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The British government has proposed a new law that would give it more leeway to investigate and intervene in cases of “hostile foreign direct investment.”
The National Security and Investment Bill, unveiled Wednesday, could mean extra scrutiny for takeovers of U.K. companies in sectors such as artificial intelligence, autonomous robotics, and quantum technologies, if there are potential national security implications.
Crucially, the new law would—if passed in its proposed form—cover not only full M&A, but also deals around the transfer of assets and intellectual property. This would close what some lawyers see as a loophole in the U.K.’s existing regime for scrutinizing foreign direct investment, or FDI.
That law, the Enterprise Act, is almost two decades old now, and the government is touting its new bill as a much-needed modernization of the rules.
‘No back door’
“The U.K. remains one of the most attractive investment destinations in the world, and we want to keep it that way,” said Business Secretary Alok Sharma in a statement. “But hostile actors should be in no doubt—there is no back door into the U.K.”
The government’s move echoes those made in recent years by key intelligence-sharing partners such as the U.S. (2018’s Foreign Investment Risk Review Modernization Act) and Australia (where reforms to the 1975 Foreign Acquisitions and Takeovers Act were proposed in June.)
European countries including Germany, France, and Italy also tightened their FDI scrutiny rules this year, expanding their scope to include more sectors outside the traditional areas of concern, such as defense, and lowering thresholds for the levels of investment that could trigger a review.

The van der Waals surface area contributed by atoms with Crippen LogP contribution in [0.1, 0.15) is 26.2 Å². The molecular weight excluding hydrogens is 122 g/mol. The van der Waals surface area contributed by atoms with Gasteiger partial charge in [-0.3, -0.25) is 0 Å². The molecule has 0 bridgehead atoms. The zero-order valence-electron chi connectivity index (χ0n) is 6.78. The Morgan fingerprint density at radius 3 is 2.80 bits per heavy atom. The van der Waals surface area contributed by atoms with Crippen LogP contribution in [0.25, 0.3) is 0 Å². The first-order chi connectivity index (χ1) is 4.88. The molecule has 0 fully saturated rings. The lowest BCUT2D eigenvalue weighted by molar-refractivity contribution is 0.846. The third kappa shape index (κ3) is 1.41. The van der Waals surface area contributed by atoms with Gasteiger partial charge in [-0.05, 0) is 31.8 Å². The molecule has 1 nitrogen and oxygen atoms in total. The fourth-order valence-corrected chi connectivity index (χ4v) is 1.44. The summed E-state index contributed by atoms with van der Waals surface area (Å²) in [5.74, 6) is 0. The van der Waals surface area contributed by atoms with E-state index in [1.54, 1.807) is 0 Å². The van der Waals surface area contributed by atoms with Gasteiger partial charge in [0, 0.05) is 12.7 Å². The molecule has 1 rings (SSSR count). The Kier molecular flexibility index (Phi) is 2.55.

These changes largely implemented guidelines put forward by the European Commission, following demands by EU lawmakers to protect vulnerable European companies during the pandemic’s economic chaos.
The U.K. proposals had been in the works since before the pandemic and may have been delayed by it. Former Prime Minister Theresa May supported reforms as far back as 2016, though it took a few years for her government to officially signal new legislation in October 2019.
The current government of May’s successor, Boris Johnson, did tighten FDI controls earlier this year, but that was specifically aimed at countering potential threats to the U.K.’s pandemic response, such as activity around vaccine research.
According to Barri Mendelsohn, a corporate and securities partner at the London office of law firm King & Wood Mallesons, Wednesday’s proposals are “along the lines” of what was expected.
“Although the new bill may not be helpful for some investors, we’re interested to see how the government intends to apply it in practice,” Mendelsohn told Fortune Wednesday. He added that the addition of asset and IP transfers as possible triggers for scrutiny would close a “potential loophole” in the existing rules.
In terms of sanctions for noncompliance, the bill would allow fines of up to 5% of global revenues and jail terms of up to five years. If companies try to execute covered transactions without notifying the authorities, those transactions would be legally voided.
Notably, the law would allow the government to retrospectively examine transactions that took place over the preceding five years—but this would not apply to transactions that took place before the bill was introduced to Parliament.
Relevant transactions would have to be reported to a new Investment Security Unit, just as those in the U.S. need approval from the Committee on Foreign Investment in the United States (CFIUS).
CFIUS gained prominence during the Trump administration as its cudgel against Chinese companies that were starting to make inroads into the U.S. market, such as Huawei and TikTok. Similarly, much of the EU’s drive to step up FDI scrutiny was triggered by concerns over Chinese companies buying up key European tech players (the 2017 takeover of German industrial-robotics firm Kuka by China’s Midea Group was widely seen as a wake-up call.)
The British government noted in its Wednesday statement that “the new regime will apply to investors from any country,” and Mendelsohn warned against seeing the bill as a defensive move against China in particular. “It’s dangerous to use a broad brush,” he said.